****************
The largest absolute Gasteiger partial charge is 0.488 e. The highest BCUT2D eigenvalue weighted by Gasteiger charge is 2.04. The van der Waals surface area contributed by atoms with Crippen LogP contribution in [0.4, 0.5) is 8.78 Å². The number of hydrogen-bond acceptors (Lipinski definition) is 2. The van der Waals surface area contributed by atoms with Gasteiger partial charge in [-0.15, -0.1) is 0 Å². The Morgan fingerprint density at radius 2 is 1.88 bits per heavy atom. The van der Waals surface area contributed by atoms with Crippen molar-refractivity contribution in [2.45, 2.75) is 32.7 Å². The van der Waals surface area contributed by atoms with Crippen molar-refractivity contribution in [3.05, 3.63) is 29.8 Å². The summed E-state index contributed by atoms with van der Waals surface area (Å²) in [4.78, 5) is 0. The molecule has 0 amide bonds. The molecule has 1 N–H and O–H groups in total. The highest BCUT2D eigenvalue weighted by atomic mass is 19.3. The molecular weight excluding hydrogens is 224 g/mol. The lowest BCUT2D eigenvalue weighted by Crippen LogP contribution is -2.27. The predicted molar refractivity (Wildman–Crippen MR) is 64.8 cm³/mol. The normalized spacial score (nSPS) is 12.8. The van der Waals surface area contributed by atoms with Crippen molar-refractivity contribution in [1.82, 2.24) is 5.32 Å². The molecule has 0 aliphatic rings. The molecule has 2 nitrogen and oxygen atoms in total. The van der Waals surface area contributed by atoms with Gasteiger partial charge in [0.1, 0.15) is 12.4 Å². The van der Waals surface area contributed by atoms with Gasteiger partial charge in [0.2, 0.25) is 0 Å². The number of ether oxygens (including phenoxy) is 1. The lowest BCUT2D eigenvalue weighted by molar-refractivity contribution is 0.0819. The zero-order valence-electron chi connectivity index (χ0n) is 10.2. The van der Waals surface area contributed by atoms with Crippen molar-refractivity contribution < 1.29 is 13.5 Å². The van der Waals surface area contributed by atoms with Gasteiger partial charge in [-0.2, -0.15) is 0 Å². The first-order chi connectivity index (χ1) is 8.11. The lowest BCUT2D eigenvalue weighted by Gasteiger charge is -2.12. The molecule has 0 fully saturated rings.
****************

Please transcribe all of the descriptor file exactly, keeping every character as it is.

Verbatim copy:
The largest absolute Gasteiger partial charge is 0.488 e. The highest BCUT2D eigenvalue weighted by Gasteiger charge is 2.04. The van der Waals surface area contributed by atoms with Crippen LogP contribution in [0.4, 0.5) is 8.78 Å². The number of hydrogen-bond acceptors (Lipinski definition) is 2. The van der Waals surface area contributed by atoms with Gasteiger partial charge in [-0.15, -0.1) is 0 Å². The Morgan fingerprint density at radius 2 is 1.88 bits per heavy atom. The van der Waals surface area contributed by atoms with Crippen molar-refractivity contribution in [2.45, 2.75) is 32.7 Å². The van der Waals surface area contributed by atoms with Crippen molar-refractivity contribution in [3.05, 3.63) is 29.8 Å². The summed E-state index contributed by atoms with van der Waals surface area (Å²) in [4.78, 5) is 0. The molecule has 0 amide bonds. The molecule has 1 N–H and O–H groups in total. The highest BCUT2D eigenvalue weighted by atomic mass is 19.3. The molecular weight excluding hydrogens is 224 g/mol. The lowest BCUT2D eigenvalue weighted by Crippen LogP contribution is -2.27. The predicted molar refractivity (Wildman–Crippen MR) is 64.8 cm³/mol. The normalized spacial score (nSPS) is 12.8. The van der Waals surface area contributed by atoms with Crippen molar-refractivity contribution in [1.82, 2.24) is 5.32 Å². The molecule has 0 aliphatic rings. The molecule has 2 nitrogen and oxygen atoms in total. The van der Waals surface area contributed by atoms with Gasteiger partial charge in [0.1, 0.15) is 12.4 Å². The van der Waals surface area contributed by atoms with Gasteiger partial charge in [0.2, 0.25) is 0 Å². The number of ether oxygens (including phenoxy) is 1. The lowest BCUT2D eigenvalue weighted by molar-refractivity contribution is 0.0819. The zero-order valence-electron chi connectivity index (χ0n) is 10.2. The van der Waals surface area contributed by atoms with Crippen molar-refractivity contribution < 1.29 is 13.5 Å². The van der Waals surface area contributed by atoms with Gasteiger partial charge in [-0.2, -0.15) is 0 Å². The first-order chi connectivity index (χ1) is 8.11. The lowest BCUT2D eigenvalue weighted by Gasteiger charge is -2.12. The molecule has 0 fully saturated rings.